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Goin’ Japanesque!

Otani Pottery: Craft of Naruto, Tokushima Produced in One of Japan’s Largest Kilns

Japan’s Largest Climbing Kiln with the Largest Furnace Space

The destination of my most recent trip was “Mori Toki,” the Otani pottery maker. They boast a 28 meters long climbing kiln with 8 furnaces, which is registered as a nationally important tangible cultural property.

Climbing kiln is a type of kiln in which potteries are burned on firewood and usually have many separate furnaces lined up along a slope so that fire in the bottom furnace climbs up through to the top.

Some kilns around Japan are longer and have more furnaces but what separates the kiln here from others is the size of each furnace. Each of them is 7.4 meters in depth and 2.8 meters in width, which is said to be the largest in Japan.


History of Otani Pottery


The kiln first became known for producing blue glaze porcelains in the late Edo Period (1603-1867). Later the porcelain clay and glaze in the area were used to produce what is known today as Otani Pottery. Boasting Japan’s largest size, the kiln here can be best utilized when making large potteries.

The kiln is still used to make “suirenbachi” basin, large jars and others. Large jars were once used to store water when there was no aqueduct and also to make and store indigo dye. Tokushima Prefecture is known for indigo dyed textile called “Awa-Ai.” Dyers needed large jars to make the indigo, which is why the method of large pottery making has been succeeded here in the Otani area.


Making of Large Jars: Nerokuro

Those large jars, which are taller than the height of average men, are made with a method called “Nerokuro,” which means “lying and spinning a pottery wheel.” In this method, one lies on the ground and spins a wheel while the other stands on a stand and shapes the pottery. This traditional method is now actually being practiced by less and less craftsmen.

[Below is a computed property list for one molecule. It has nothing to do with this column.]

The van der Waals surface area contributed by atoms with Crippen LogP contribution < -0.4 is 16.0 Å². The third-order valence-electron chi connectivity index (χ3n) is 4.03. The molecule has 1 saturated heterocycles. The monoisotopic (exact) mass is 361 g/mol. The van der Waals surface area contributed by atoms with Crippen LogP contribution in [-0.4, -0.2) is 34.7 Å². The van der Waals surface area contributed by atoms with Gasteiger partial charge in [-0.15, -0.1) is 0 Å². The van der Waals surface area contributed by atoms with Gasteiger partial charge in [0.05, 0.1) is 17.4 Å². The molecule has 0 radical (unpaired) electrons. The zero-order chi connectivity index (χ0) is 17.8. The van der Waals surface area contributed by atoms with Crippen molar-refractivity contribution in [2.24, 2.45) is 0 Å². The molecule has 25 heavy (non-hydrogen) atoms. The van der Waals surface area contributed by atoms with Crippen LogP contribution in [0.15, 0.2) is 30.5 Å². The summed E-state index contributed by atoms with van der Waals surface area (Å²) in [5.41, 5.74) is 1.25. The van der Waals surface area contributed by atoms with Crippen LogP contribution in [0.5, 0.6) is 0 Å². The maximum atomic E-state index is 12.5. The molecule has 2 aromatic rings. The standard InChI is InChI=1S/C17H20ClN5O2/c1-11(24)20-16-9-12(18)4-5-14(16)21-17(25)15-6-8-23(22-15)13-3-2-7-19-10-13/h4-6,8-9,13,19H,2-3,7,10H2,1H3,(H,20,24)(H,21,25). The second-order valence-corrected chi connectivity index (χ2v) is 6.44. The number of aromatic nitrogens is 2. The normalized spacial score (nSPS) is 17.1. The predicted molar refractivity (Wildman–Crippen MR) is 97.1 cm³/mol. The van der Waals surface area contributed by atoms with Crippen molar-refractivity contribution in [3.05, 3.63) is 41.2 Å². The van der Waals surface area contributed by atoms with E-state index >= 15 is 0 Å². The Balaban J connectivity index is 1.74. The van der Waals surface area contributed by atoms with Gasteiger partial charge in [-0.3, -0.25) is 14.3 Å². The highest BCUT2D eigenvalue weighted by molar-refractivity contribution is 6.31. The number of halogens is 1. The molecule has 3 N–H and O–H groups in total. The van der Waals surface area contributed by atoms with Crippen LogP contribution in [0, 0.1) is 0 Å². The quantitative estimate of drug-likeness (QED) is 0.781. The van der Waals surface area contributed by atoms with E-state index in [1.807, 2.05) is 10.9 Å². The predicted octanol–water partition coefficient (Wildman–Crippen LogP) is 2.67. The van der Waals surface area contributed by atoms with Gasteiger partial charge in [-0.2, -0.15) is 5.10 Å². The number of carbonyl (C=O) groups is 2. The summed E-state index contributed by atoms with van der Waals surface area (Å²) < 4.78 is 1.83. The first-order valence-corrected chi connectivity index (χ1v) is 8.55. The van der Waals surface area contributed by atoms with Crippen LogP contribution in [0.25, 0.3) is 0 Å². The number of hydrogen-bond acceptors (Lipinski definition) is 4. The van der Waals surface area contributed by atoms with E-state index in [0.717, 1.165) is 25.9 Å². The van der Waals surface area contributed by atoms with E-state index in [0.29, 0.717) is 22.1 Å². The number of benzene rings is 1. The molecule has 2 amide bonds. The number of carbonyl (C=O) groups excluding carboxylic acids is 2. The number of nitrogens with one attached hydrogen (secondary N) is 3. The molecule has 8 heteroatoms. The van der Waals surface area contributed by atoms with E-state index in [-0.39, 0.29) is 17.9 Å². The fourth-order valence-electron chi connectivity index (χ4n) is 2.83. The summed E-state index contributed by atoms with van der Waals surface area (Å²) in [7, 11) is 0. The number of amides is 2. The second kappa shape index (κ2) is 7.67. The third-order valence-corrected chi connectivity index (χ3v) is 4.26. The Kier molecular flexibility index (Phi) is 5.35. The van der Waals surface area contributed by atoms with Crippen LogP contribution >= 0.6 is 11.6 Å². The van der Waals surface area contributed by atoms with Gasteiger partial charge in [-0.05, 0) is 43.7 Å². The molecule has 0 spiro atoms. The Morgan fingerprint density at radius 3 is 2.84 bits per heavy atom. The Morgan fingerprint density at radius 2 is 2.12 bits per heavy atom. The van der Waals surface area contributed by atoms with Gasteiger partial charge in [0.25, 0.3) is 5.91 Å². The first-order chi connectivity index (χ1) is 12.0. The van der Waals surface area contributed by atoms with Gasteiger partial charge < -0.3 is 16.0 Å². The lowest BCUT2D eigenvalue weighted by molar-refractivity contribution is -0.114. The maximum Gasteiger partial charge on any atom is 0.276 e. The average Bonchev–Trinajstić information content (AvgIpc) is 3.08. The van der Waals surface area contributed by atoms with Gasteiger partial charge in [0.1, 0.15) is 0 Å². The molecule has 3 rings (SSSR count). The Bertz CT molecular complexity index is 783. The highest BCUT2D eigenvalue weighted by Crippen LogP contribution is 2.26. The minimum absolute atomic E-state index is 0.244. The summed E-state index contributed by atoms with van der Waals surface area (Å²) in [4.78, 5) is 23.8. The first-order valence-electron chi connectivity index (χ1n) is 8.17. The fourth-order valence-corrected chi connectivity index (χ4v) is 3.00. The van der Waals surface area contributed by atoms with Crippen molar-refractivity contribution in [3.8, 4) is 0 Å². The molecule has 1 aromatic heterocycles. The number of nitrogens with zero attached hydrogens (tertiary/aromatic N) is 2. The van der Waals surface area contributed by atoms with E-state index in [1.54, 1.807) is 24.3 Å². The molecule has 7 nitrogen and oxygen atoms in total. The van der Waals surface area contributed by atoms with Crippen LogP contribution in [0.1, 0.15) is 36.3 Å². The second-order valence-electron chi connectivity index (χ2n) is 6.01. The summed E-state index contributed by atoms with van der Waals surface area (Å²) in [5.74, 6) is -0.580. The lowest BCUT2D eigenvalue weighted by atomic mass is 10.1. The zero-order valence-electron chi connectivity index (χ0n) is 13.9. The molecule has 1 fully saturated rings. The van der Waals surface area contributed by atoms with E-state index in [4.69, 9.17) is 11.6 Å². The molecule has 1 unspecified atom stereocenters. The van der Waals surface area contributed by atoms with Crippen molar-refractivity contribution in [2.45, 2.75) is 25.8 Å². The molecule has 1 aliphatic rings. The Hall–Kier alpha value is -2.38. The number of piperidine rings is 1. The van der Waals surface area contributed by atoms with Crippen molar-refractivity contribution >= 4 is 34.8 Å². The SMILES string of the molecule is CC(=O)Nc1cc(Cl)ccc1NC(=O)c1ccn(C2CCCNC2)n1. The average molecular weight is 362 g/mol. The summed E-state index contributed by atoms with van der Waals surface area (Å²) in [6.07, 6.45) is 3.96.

Outside the store of Mori Toki, there was a large jar on display; it was made for the movie Kagemusha by Akira Kurosawa.

The store provides not only large potteries but also many kinds of dishware that perfectly suit our everyday use.


Typical Variations of Otani Pottery

Writer’s Photo

The beauty of Otani Potteries can be best exploited when placed in a garden. Suirenbachi basins look really atmospheric if you keep some goldfish and killifish in them. Chairs, tables and lantern cases with the unique brown color of Otani Pottery also make great decoration for a garden.


Beautiful Sound of a Japanese Garden Inside the Climbing Kiln

You can walk inside the long climbing kiln of Mori Toki and climb up through the furnaces. You can walk inside without bending and will surely be surprised by how spacious it is.

Writer’s Photo

Inside the furnace, you can enjoy a special beautiful sound, which is very similar to that of “Suikinkutsu.” Suikinkutsu is a pottery ornament commonly found at Japanese gardens. Water from the pool on top of the ornament drips down through a whole into the hollow space of the pottery ornament and creates a beautiful resonating sound. The climbing kiln here can produce a similar pleasant sound because of its structure.

If you make a reservation by 3 PM on the day of your visit, you would be able to enjoy pottery making workshop at most of the 6 pottery factories here. Please make sure to give it a try whenever you can spare some time.


<By Bus>
About 50 Minute ride from Maiko, Kobe City, Hyogo Prefecture, via Akashi Kaikyo Bridge and past Awaji Island.
Express buses are also available from Osaka and other areas.
<By Car>
About 10 Minute drive from Naruto. Or, 20 minute drive from Tokushima Airport.
<By Train>
About 10 minute walk from JR Awa Otani Station.


Besides the kiln I have introduced to you here, Naruto City of Tokushima Prefecture is also known for another famous tourist attraction, the whirlpool of Naruto Strait. First enjoying the whirlpool and then visiting the kiln of Otani Pottery is definitely a recommendable itinerary in Naruto.

Related Articles:
Great Spectacle! – The World’s Largest Whirlpools in the Naruto Strait
The Three Great Porcelains of Japan: Their Histories and Characters

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About the author

I have worked in a museum as a curator and I specialize is in craft products. I have grown up in the city, but now enjoy the country life. From an environment rich in nature, I will report to you on seasonal events and customs of Japan, foods and how to make them. I look forward to introducing special moments in Japan that you will not see in ordinary guidebooks.

View all articles by Kunie